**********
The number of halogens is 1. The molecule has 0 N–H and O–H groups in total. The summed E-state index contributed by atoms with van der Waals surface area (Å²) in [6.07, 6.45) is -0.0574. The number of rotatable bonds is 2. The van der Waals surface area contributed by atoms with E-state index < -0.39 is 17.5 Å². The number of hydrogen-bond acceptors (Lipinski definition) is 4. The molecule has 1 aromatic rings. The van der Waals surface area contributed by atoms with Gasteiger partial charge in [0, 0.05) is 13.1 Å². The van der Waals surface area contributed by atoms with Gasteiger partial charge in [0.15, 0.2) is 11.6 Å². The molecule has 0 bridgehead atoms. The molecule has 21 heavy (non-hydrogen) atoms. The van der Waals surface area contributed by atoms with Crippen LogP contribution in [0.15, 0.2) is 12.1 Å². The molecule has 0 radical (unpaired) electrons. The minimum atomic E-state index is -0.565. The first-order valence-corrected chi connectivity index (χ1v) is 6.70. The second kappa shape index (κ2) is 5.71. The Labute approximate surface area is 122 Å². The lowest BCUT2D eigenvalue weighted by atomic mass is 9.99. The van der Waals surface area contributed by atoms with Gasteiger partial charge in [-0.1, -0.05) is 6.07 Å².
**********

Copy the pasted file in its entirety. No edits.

The number of halogens is 1. The molecule has 0 N–H and O–H groups in total. The summed E-state index contributed by atoms with van der Waals surface area (Å²) in [6.07, 6.45) is -0.0574. The number of rotatable bonds is 2. The van der Waals surface area contributed by atoms with E-state index < -0.39 is 17.5 Å². The number of hydrogen-bond acceptors (Lipinski definition) is 4. The molecule has 1 aromatic rings. The van der Waals surface area contributed by atoms with Gasteiger partial charge in [0, 0.05) is 13.1 Å². The van der Waals surface area contributed by atoms with Gasteiger partial charge in [0.15, 0.2) is 11.6 Å². The molecule has 0 bridgehead atoms. The molecule has 21 heavy (non-hydrogen) atoms. The van der Waals surface area contributed by atoms with Crippen LogP contribution in [0.15, 0.2) is 12.1 Å². The molecule has 0 radical (unpaired) electrons. The minimum atomic E-state index is -0.565. The first-order valence-corrected chi connectivity index (χ1v) is 6.70. The second kappa shape index (κ2) is 5.71. The Labute approximate surface area is 122 Å². The lowest BCUT2D eigenvalue weighted by atomic mass is 9.99. The van der Waals surface area contributed by atoms with Gasteiger partial charge in [-0.1, -0.05) is 6.07 Å².